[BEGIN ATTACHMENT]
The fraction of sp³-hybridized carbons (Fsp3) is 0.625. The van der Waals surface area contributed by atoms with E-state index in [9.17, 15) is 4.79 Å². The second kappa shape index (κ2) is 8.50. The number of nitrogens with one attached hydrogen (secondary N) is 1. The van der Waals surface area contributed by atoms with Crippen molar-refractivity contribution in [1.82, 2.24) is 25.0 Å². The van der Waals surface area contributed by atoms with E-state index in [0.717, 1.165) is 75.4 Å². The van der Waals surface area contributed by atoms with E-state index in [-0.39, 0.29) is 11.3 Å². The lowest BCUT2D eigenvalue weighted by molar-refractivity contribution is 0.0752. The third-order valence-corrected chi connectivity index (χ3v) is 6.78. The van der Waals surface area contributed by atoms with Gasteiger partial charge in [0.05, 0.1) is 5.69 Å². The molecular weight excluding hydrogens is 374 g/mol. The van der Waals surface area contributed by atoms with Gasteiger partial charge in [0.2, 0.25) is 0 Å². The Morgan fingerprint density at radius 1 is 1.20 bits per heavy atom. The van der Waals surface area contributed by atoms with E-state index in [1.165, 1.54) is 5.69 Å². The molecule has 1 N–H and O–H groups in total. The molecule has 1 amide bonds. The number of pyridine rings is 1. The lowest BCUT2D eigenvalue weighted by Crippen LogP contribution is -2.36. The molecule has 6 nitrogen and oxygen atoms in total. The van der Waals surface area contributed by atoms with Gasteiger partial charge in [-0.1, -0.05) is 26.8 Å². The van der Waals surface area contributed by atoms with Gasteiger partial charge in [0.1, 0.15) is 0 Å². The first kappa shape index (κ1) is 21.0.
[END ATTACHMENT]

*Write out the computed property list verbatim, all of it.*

The fraction of sp³-hybridized carbons (Fsp3) is 0.625. The van der Waals surface area contributed by atoms with E-state index in [9.17, 15) is 4.79 Å². The second kappa shape index (κ2) is 8.50. The number of nitrogens with one attached hydrogen (secondary N) is 1. The van der Waals surface area contributed by atoms with Crippen molar-refractivity contribution in [1.82, 2.24) is 25.0 Å². The van der Waals surface area contributed by atoms with E-state index in [0.717, 1.165) is 75.4 Å². The van der Waals surface area contributed by atoms with E-state index in [-0.39, 0.29) is 11.3 Å². The lowest BCUT2D eigenvalue weighted by molar-refractivity contribution is 0.0752. The third-order valence-corrected chi connectivity index (χ3v) is 6.78. The van der Waals surface area contributed by atoms with Gasteiger partial charge in [0.05, 0.1) is 5.69 Å². The molecular weight excluding hydrogens is 374 g/mol. The van der Waals surface area contributed by atoms with Gasteiger partial charge in [0.2, 0.25) is 0 Å². The Morgan fingerprint density at radius 1 is 1.20 bits per heavy atom. The van der Waals surface area contributed by atoms with E-state index in [1.165, 1.54) is 5.69 Å². The molecule has 1 N–H and O–H groups in total. The molecule has 1 amide bonds. The number of pyridine rings is 1. The lowest BCUT2D eigenvalue weighted by Crippen LogP contribution is -2.36. The molecule has 6 nitrogen and oxygen atoms in total. The van der Waals surface area contributed by atoms with Gasteiger partial charge in [-0.1, -0.05) is 26.8 Å². The van der Waals surface area contributed by atoms with Gasteiger partial charge in [0.1, 0.15) is 0 Å². The first kappa shape index (κ1) is 21.0.